Can you really earn a degree or certificate while working full-time?
The short answer is: absolutely. These days, forward-looking institutions of higher education, like this top arts and technology school, offer flexible programs for students looking to pursue career-oriented credentials without, well, derailing their careers.
Of course, it’s up to you to balance your respective work and school obligations. Try these tips to make it work.
- Create a Dedicated Study Space at Home
If you don’t already have a home office, set one up before you enroll. Your future self will thank you for your foresight. For tips on how to organize home office (or study) spaces, especially in smaller living areas, check out this great guide from HGTV.
The goal of your home office is two-fold: to create a dedicated study space that doesn’t interfere with your about-to-be-severely-limited free time, and to keep you organized and on top of your game as work and school obligations mount. If you live with a roommate or romantic partner, they’ll thank you for not spilling out into your home’s common areas.
- Utilize Your School’s On-Campus Resources
Even if you do have a dedicated study space at home, you’ll want to spend plenty of time on campus. Student lounge areas, cafes, libraries, labs, and other common spaces are great places to buckle down and get to work. The key here is knowing what on-campus resources make you productive; if you expect that you’ll get distracted at home, for instance, you’ll definitely want to do the bulk of your schoolwork on campus.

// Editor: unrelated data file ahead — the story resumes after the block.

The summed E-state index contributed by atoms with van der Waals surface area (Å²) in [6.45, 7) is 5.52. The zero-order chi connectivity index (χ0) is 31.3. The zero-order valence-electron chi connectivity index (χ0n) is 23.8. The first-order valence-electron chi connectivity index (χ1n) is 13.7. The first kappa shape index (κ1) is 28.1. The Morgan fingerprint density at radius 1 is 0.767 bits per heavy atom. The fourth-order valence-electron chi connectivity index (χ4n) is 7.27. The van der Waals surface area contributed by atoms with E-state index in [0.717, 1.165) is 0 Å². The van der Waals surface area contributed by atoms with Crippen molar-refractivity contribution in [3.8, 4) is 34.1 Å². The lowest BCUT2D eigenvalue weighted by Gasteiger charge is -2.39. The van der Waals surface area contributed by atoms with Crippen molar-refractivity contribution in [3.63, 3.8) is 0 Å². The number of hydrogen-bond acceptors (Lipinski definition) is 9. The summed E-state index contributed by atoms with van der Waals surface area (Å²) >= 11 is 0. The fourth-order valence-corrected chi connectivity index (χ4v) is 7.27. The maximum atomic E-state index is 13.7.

- Turn to Friends and Family Members for Support
It takes a village, as they say. Turn to friends and family members for emotional and practical support as you work toward your degree. Your needs may be relatively modest — say, a neighbor coming by to feed your cat while you attend an evening class. Or they may be more involved — say, turning to a retired parent or stay-at-home cousin for childcare during the workday. Bottom line: Don’t be afraid to ask.
- Create Processes for Organizing Your Time
Learn to capitalize on the many small, scattered chunks of time you’re likely to have between class, work, and personal obligations. If you have 15 or 20 minutes free, do something with it, whether that means addressing a backlog of work-related emails or prepping for the presentation you’re set to deliver that evening.
- Reward Yourself for a Job Well Done
Don’t forget to reward yourself for a job well done, even (or especially) when you’re feeling overwhelmed. Knowing that you’re set to sit down to a nice restaurant meal on Friday evening or take yourself to the movies on Saturday may be all the incentive you need to power through the rest of the week.
- Put Together a Financial Plan
Last, but not least, address the financial ramifications of working full-time while attending school. If your income is sufficient, you may wish to begin paying off your education loans right away, even if you’re not obligated to do so until you graduate. This may require some sacrifice, but remember: you’re investing in your future.
You Can Do Both
Don’t let anyone tell you that you can’t work full-time while pursuing a degree or certificate. Millions of people successfully balance work and school obligations; there’s absolutely no reason to believe that you can’t do the same.